Over 270,000 species populate the plant kingdom. With the exception of mosses and ferns, plants reproduce by seed. Plants feed the planet, offering nutrition, oxygen and shelter to humans and animals. Fruits and vegetables, herbs, trees, shrubs, grasses, grains and countless flowers populate every continent and climate. In addition to the life-sustaining benefits, plants inspire us with a wealth of colors, shapes and sizes that develop and change with each season.
Seeds, comprised of an embryo, nutrients and a protective coating, begin the growth cycle when temperature and moisture conditions are optimal. Most seeds require temperatures of 70 degrees Fahrenheit or higher to sprout. Depending on soil conditions, temperature and the type of plant, germination takes anywhere from three to 30 days.
Once seeds sprout, the root and shoot systems begin to develop. Seed plants possess either a taproot or fibrous root system. Taproots bear one central root that grows deep into the soil and sprouts smaller roots along the way. Fibrous roots are comprised of many small roots that spread shallowly, in horizontal and vertical directions. Shoot systems begin to form once the root is established, producing one or two sets of leaves that will form the base for the plant.
Stem and Foliage
The stems and branches of a plant, depending on type, can be either woody or herbaceous in nature. Woody plants start with thicker, denser stems and branches that turn to wood over time. Herbaceous plants grow thinner, weaker branches and stems that die off at the end of the growth cycle. Leaves, either simple (one leaf) or compound (fragmented leaflets), form on branches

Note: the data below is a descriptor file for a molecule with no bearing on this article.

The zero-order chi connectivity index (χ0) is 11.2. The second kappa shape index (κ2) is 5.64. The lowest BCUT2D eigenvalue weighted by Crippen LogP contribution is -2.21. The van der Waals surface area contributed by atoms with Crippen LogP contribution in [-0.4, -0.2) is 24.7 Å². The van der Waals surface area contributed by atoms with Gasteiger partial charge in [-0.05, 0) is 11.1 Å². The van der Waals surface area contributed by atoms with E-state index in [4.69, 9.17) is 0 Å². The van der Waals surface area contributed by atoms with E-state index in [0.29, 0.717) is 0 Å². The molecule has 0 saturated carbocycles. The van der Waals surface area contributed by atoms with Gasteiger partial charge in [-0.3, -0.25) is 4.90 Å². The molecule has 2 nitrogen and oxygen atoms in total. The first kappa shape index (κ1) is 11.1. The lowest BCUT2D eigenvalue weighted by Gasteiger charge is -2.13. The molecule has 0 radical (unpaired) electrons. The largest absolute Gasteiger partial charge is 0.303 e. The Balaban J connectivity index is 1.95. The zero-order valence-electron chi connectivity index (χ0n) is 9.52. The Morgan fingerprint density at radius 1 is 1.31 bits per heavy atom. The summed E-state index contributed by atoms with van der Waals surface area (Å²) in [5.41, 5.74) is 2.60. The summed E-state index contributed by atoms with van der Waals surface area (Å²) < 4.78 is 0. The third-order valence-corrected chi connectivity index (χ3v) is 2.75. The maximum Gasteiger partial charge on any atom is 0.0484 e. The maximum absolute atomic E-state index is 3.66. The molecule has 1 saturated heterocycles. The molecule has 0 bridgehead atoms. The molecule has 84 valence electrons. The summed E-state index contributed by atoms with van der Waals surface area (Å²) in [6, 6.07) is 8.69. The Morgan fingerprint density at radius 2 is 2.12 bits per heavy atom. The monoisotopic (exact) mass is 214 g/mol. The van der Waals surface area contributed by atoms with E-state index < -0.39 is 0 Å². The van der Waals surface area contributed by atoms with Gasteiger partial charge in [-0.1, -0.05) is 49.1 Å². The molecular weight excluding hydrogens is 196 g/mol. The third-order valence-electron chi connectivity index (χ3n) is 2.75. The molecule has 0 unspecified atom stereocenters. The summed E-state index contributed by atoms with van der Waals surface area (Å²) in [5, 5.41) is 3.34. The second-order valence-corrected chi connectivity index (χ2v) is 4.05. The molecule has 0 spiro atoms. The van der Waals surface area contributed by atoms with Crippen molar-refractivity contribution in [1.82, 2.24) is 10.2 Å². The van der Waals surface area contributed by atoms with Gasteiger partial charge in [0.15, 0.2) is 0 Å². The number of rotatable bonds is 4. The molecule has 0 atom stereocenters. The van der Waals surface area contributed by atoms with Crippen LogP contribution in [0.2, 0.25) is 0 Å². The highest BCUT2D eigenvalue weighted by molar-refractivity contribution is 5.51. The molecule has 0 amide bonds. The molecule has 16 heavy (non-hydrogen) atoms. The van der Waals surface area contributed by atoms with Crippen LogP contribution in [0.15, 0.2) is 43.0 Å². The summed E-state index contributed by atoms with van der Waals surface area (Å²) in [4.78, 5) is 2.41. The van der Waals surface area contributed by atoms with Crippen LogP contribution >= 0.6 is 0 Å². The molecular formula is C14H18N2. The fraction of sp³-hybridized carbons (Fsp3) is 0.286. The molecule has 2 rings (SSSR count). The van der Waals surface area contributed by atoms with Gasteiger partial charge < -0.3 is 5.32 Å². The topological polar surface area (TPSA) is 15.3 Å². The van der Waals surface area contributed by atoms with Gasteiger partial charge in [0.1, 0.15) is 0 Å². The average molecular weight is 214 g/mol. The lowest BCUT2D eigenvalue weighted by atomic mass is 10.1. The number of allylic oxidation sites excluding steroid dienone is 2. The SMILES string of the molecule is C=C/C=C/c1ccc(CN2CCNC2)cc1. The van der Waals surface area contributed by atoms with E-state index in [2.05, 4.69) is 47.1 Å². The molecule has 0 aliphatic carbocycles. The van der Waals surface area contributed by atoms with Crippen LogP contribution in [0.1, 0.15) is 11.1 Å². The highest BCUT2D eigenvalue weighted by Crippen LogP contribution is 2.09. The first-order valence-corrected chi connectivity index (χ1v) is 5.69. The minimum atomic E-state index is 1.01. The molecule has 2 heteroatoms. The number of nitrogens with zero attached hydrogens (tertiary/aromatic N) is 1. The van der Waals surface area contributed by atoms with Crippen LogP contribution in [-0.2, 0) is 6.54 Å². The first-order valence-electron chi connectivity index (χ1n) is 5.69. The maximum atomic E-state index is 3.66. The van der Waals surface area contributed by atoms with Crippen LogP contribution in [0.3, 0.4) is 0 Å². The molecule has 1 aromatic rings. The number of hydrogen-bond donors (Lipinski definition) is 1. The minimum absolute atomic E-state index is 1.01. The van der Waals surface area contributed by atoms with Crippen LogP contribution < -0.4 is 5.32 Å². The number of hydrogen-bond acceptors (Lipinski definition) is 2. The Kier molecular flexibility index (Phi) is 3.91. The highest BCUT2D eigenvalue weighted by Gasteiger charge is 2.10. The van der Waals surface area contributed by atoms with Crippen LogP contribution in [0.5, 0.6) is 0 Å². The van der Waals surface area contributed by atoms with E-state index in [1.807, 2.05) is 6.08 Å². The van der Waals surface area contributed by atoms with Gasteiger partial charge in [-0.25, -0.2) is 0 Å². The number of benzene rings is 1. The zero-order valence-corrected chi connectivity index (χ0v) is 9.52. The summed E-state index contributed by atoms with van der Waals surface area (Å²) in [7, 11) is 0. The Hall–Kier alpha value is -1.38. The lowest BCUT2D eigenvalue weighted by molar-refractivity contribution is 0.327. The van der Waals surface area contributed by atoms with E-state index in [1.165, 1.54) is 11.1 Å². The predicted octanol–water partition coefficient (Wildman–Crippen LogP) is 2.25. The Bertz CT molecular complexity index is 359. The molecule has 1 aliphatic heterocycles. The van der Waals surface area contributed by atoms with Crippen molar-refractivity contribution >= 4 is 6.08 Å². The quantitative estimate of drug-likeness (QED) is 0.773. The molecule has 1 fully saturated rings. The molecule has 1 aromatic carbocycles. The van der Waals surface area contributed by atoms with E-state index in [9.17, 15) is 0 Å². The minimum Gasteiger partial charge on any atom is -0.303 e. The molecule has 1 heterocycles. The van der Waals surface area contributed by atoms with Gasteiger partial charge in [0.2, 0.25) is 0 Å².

Once foliage is established, the seed plant forms the reproductive system, enclosed in the flower. Fruit and vegetable plants form flowers for the purpose of fertilization, which results in the final fruit or vegetable. These plants are referred to as angiosperms, meaning that the seeds are enclosed within the fruit. Gymnosperms are those plants that produce seeds that are exposed, such as conifers.
After fertilization, the seeds begin to develop within the ovary of the plant. In flowers, the seeds mature as the flower ages, blooms and dies. In fruits and vegetables, the seeds mature during the growth of the fruit and can be harvested once it completely ripens.
When seeds mature, the plant passes into the final cycle, death. Seeds move into a dormant phase unless they are dispersed and germinated. Dispersal can occur naturally, through insects, animals, rain and wind, or by human hand through collection. After dispersal, the stems, foliage and roots of annual plants die. In perennial plants, foliage dies away, but the root system, stems and branches remain to produce through subsequent seasons.